BEVERLY HILLS, CA.-
The eclectic, far-reaching Collection of Paul Gregory and Janet Gaynor Gregory was a powerful producer in Golden Age Hollywood and 1950s Broadway, and Gaynor, Hollywoods top female star of the 1920s and 30s and winner of the first Best Actress Oscar in 1928 two of classic Hollywoods most enduring and well-loved names, will form the centerpiece of Heritage Auctions
March 20 Signature® Decorative Arts Auction in Beverly Hills, the first Heritage Decorative Arts event to be held in this location.
The collection is a richly varied selection of Fine and Decorative Arts drawn from many cultures and periods as well as Entertainment memorabilia from names such as fashion designer Adrian, Katharine Hepburn, Raymond Massey, Claudette Colbert, producer Arthur Jacobs, J. Watson Webb, Marion Davies, Joan Crawford, sportswear designer Jo Lathwood, Fleur Cowles, Mary Pickford and other fascinating friends of the power couple.
Highlights include three Al Hirschfeld illustrations, referencing Gregorys work as a producer as well as his association with the iconic actor Charles Laughton with Charles Laughton in "Hobson's Choice," 1954, estimated at $5,000+, leading the trio. An original George Washington signed certificate with a hand-colored engraving (estimate: $8,000+) is one of the rarer lots among historical items and illustrated books. From the Gregory- Gaynor collection of antique furniture is a handsome 18th-19th C. Italian carved Walnut Cassone, which Doris Day, an avid furniture collector herself, once arranged to be photographed with, because she so admired it, estimated at $1,500+.
When it comes to Hollywood power couples, few have achieved legendary status and lasting influence like Paul Gregory and Janet Gaynor, said Marianne Berardi Senior Fine Arts Specialist at Heritage. They were superb artists, perfectionists at their craft. They demanded even more of themselves than the business didwhich is saying a mouthful! While there is a great variety of material from Modern European prints to Native American art to fine silver and glass, at the heart of the collection are several love stories, of both a professional and personal variety. These tie the collection together in host of ways.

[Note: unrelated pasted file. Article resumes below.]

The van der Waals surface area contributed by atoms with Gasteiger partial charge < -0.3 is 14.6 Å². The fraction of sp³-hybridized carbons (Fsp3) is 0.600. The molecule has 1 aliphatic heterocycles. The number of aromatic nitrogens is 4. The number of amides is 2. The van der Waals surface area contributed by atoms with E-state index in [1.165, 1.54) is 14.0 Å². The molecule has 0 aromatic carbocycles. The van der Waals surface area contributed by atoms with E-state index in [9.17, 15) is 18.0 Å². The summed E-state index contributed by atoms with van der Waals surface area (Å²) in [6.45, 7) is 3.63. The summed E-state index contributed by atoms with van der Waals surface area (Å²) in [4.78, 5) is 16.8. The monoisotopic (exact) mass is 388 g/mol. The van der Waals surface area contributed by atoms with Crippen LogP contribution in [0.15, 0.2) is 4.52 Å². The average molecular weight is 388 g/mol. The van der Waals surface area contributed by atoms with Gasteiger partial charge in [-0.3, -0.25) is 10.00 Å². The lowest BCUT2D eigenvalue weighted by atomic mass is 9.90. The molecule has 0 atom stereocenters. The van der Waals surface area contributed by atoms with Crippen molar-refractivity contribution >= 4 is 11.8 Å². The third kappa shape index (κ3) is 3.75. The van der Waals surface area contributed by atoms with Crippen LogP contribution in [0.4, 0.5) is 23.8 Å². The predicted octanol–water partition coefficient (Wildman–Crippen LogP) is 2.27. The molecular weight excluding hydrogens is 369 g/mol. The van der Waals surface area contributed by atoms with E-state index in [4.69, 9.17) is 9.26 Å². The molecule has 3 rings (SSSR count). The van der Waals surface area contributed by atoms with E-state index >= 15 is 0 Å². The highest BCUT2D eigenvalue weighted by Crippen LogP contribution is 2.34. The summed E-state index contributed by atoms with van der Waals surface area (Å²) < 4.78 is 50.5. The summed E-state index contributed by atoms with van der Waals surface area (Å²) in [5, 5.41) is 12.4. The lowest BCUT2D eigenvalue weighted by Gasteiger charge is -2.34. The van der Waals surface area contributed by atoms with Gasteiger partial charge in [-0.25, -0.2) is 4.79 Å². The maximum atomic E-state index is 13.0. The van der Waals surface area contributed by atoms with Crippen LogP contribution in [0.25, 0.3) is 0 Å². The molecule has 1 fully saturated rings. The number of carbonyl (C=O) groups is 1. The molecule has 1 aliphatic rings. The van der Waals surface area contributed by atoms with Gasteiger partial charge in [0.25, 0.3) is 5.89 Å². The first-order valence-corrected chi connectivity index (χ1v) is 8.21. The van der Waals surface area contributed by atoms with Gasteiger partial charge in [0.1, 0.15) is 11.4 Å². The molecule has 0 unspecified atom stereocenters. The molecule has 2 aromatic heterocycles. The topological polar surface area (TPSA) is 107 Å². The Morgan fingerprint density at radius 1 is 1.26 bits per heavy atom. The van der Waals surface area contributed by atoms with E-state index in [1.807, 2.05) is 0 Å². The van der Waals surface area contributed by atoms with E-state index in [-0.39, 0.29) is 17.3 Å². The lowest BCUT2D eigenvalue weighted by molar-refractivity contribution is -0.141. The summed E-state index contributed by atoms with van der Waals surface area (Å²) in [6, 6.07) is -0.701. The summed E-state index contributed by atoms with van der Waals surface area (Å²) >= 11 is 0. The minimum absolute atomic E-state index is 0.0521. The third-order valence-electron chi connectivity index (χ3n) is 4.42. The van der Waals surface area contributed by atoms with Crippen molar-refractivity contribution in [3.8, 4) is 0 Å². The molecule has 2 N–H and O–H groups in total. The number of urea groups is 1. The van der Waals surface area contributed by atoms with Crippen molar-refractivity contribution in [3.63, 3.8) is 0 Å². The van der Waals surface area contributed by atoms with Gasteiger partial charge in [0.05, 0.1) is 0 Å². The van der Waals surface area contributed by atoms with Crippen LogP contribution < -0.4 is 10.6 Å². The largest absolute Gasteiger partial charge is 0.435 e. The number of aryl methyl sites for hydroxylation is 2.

Within the Gregory-Gaynor collection is an important core of African and Asian art, historical manuscripts and books, a magnificent collection of rare and exotic butterflies, and drawings and paintings of Africa and Brazil by famous costume and fashion designer Adrian, Gaynors first husband, all of which come from his personal collection, inherited by Gaynor when he died prematurely in 1959.
Featured pieces from Adrians collection include one of his own Art Deco design paintings, African Jungle with Figures(estimate: $3,000+), a Neo-classical style mixed wood pier mirror, c. 1930, the very mirror Adrian used for a decade in his Beverly Hills dress boutique (estimate: $800+), as well as Adrians extensive butterfly collection in Riker Mounts (estimate: $1,000+), which is of particular interest given that Adrian was noted for using butterflies in his couture designs. The collection also features several pieces from Adrians African art collection, including a trio of Mangbetu wood and steel knives from the early 20th Century (estimate: $500+) and a sub-Saharan African carved ebonized wood Prestige Staff with figural fertility finials, likely of Senufo origin (estimate: $300+).
A monumental African Ivory Coast Senufo bird sculpture (estimate: $2,500+) from Gregorys collection is of particular note for its expert craftsmanship, as well as the fact that it was Adrian that first interested Gregory in African art.
Rounding out the collection are several fine examples of Janet Gaynors still life painting, for which she became quite well known as a talented visual artist apart from her cinema work, said Berardi, which she gave to her husband Paul as examples of her best work.
Chief among these is Gaynors sublime My Love to You, Paul (White Petunias), circa 1977-78 (estimate: $4,000+), which the couple prominently displayed at their ranch, in the spot once occupied by a Grandma Moses painting.
Gregory and Gaynors 20-year marriage was a true love affair built upon an enduring friendship. Before Gregory, Gaynor was married to Adrian (1903-1959), one of Hollywoods most talented costume designers, best remembered for the magical garments he conceived for The Wizard of Oz (1939) the munchkin clothes, the ruby slippers, and Dorothys gingham dress were all his and for dressing Greta Garbo, Jean Harlow, Katharine Hepburn and Joan Crawford (for whom he created the padded shoulder look). Paul and Adrian had been close friends as well, and Adrians premature death from complications stemming from an insect bite at his ranch in Brazil was also a huge blow to Paul. Through Adrian, an omnivorous collector with a tremendous eye, Paul first became interested in collecting African art.
One thing I want to be clear about, says Paul, now 91, I never bought something thinking it was ever going to be of value. I bought it because I loved the color, I loved the design; it had to be dynamic for me.
Paul Gregory (born 1920) is a celebrated theater and film producer whose uncanny ear for the spoken word led to a body of landmark achievements including the films Night of the Hunter (1955) and The Naked and the Dead (1958), and his famed, big-themed theater productions Don Juan in Hell, John Browns Body and The Caine Mutiny Court-Martial. Janet Gaynor (1906- 1984) won the first Academy Award for Best Actress in 1928, and was one of the very few actors to have made a successful transition from the late era of silent films to talkies. In 1937 she delivered an unforgettable, delicately nuanced performance of Esther Blodgett in the original version of A Star Is Born based on the crisp screenplay of Dorothy Parker.